The attachment means allows the user to choose between the ear contacting surfaces 2 or 4 of the first and second end portions 17 and 19. For example, with use, the first end portion 17 may become excessively worn or dirty. The attachment means allows the ear tip 14 to be used in an orientation that spaces the worn or dirty first end portion 17 from the ear 1 while the desired ear contacting surfaces 4 of the second end portion 19 actually contact the ear 1.

A second embodiment of ear tip 14A according to the present invention is illustrated in FIGS. 4, 5 and 5A in a relaxed or non-compressed state. The ear tip 14A comprises a central portion 15A that has an attachment means for attaching the ear tip 14A to a distal end 16 of a sound-transmitting member 12 of a stethoscope 10.

The ear tip has first 30 and second 32 end portions that are adapted to be placed in acoustic communication with the central portion 15A. The first and second end portions 30 and 32 have surfaces defining outlets 46 and 48, and ear contacting surfaces 47 and 49 that are sized and shaped to afford engagement with the ear 1. The central portion 15A and end portions 30 and 32 also have inner surfaces defining a sound transmitting conduit 20 extending between the outlets 46 and 48 of the end portions 30 and 32.

While the first and second end portions 30 and 32 are of substantially the same general shape (e.g. bulbous) and type (e.g. substantially the entire ear tip is constructed from a uniform, soft elastomeric material), the second end portion 32 is slightly larger than the first end portion 30. Referring to FIG. 5A, the first and second end portions 30 and 32 have walls 34 and 36 having a region of greatest outside diameter 38 and 40. The walls 34 and 36 define hollow inner chambers 42 and 44 in open communication with outlets 46 and 48 and adapted to be placed in open acoustic communication with the ear's auditory canal. Preferably, the greatest outside diameter of the first end portion 30 is different than the greatest outside diameter of the second end portion 32.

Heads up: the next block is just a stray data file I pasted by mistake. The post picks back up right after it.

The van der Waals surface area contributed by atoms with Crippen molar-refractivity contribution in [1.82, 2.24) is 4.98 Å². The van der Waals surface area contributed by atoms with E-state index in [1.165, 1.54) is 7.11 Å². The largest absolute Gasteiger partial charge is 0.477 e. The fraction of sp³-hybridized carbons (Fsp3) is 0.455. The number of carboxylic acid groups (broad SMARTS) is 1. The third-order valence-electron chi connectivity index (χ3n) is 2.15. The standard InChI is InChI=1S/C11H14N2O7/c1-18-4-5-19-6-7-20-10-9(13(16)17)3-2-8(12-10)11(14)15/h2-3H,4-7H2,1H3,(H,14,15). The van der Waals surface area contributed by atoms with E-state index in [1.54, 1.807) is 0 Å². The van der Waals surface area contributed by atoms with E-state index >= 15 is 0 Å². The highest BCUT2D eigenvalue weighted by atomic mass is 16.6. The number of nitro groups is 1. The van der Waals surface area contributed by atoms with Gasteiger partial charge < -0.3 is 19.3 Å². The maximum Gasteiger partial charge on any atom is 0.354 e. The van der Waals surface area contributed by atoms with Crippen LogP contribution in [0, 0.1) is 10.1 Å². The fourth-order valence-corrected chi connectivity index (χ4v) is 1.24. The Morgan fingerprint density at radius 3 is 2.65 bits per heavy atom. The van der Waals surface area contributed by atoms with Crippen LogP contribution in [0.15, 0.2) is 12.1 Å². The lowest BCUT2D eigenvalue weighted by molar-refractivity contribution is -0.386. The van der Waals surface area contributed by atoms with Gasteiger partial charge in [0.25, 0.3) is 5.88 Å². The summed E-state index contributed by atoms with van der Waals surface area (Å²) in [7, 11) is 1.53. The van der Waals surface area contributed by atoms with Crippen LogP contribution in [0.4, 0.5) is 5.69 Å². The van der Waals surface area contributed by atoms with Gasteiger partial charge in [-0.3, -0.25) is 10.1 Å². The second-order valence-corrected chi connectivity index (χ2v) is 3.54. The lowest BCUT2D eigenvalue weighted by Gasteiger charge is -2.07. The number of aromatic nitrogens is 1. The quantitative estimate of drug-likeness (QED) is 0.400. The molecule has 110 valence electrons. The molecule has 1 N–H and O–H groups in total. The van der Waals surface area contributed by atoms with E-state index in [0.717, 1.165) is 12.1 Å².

The walls 34 and 36 of the end portions 30 and 32 are relatively thin throughout, such that the ratio of (i) the inside diameter of the end portion measured at the point of greatest outside diameter of that end portion to (ii) the greatest outside diameter of that end portion is between about 0.6 and 0.95 and preferably between about 0.8 and 0.95. Preferably, the walls 34 and 36 extend from their junction with the walls of the central portion 15A outwardly for a distance and then inwardly thereafter with reference to the axis A in a smooth, continuously curved, symmetrical fashion to provide an example of a bulbous shaped end portion with an inner surface that is convex relative to the inside of the hollow chamber (42 or 44). As seen in FIGS. 5 and 5A, the walls 34 and 36 define the hollow inner chamber (42 or 44). The thickness of the walls 34 and 36 may vary, but the thickness of the walls is preferably at a minimum in the region of greatest outside diameter (38 and 40) of their respective end portion. This preferred embodiment allows the end portions 30 and 32 to deform in the region of minimum thickness under the pressures exerted by the spring-loaded stethoscope, causing the end portion to bulge outwardly.